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Leading Indigenous health researchers share some courageous conversations

A standout session at the recent 6th annual National Health and Medical Research Council symposium on Indigenous health research translation, co-hosted by the Lowitja Institute, was a panel discussion on Courageous Conversations.

As Dr Megan Williams, Senior Lecturer in Aboriginal Health and Wellbeing at the Graduate School of Health at the University of Technology Sydney and a Croakey contributing editor, said:

It provided a rare window to the leadership of Aboriginal people in ethical research featuring community engagement – which governments are increasingly calling for – as well as the challenges to stimulate other researchers to conduct their work properly.”

The discussion also revealed the added layers of personal and professional pressures for Aboriginal and Torres Strait Islander researchers, academics and clinicians, including having to deal with racial stereotypes and slurs and systems that cause harm for their communities.

The panel featured Dr Jaquelyne Hughes, Dr Ray Lovett, Professor Alex Brown, Dr Chelsea Bond and Dr Cass Hunter. In a wide-ranging discussion, they talked about the added and often unsafe burdens in their work that include:

  • being expected to speak on behalf of all Indigenous people
  • having to deliver worst case scenarios to individual patients and front-line communities
  • being regarded as suspect because of your deep links to community, and
  • having to worry about white people’s emotional comfort when it comes to conversations about race and racism.

You can watch the full one-hour discussion, chaired by Professor Juli Coffin, Head of Campus and Director of the University of Notre Dame Australia in Broome, via this link.

In the story below, Marie McInerney reports on the discussion and you can also watch this interview by Croakey contributing editor Summer May Finlay with three of the panelists, Professor Alex Brown, Dr Ray Lovett and Dr Chelsea Bond.

See also the full one-hour panel discussion on leadership, chaired by Associate Professor Gregory Phillips here (with some tweet reports at the end of this post, together with the Twitter analytics).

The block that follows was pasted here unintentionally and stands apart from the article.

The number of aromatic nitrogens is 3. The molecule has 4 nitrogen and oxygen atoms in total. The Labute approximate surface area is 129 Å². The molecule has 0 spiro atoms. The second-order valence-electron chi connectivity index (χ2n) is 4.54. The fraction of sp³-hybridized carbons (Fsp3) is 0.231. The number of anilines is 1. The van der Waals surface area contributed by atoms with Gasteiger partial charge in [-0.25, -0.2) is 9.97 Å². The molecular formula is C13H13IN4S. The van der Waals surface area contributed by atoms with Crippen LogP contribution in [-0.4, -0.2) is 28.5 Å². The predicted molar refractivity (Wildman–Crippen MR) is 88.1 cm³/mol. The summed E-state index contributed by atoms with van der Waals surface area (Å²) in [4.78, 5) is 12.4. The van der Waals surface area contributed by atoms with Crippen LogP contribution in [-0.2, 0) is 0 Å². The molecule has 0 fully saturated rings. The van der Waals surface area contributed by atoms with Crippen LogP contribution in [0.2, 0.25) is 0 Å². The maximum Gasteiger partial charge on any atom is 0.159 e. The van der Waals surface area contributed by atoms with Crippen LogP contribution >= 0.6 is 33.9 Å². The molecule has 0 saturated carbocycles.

Marie McInerney reports:

The need to “centre white people’s feelings” in conversations about race is holding back efforts urgently needed to address the impact of racism upon Aboriginal and Torres Strait Islander people, according to leading Indigenous academic and researcher Dr Chelsea Bond.

Bond is an Aboriginal (Munanjahli) and South Sea Islander Australian and a Senior Lecturer with the Aboriginal and Torres Strait Islander Studies Unit at the University of Queensland.

She was recently awarded an Australia Research Council (ARC) Discovery Early Career Researcher Award (DECRA) to advance understanding of the importance of race in contemporary Indigenous public health discourse and practice.

She told the panel discussion there is a long tradition in Australia of “black people having to service white people – economically, physically, emotionally in all kinds of ways”.

So, she said, when it comes to conversations about race, there is an expectation that black people will continue to service white people’s needs, in ways that would never happen in other debates about equity or oppression.

She drew two comparisons:

As a woman, if I was to talk about gender equity, it would be absurd to suggest I should (do so) in a way that makes men feel safe.

If I was to talk about class as a power structure, it would be ridiculous to suggest the poorest talked about poverty in a way that makes wealthy people feel good about their circumstance.

We wouldn’t do that but when it comes to race, we insist that blackfellas talk about it in a way that makes white people feel really comfortable.

I think that requirement… maintains the power of race and the production of racial inequities.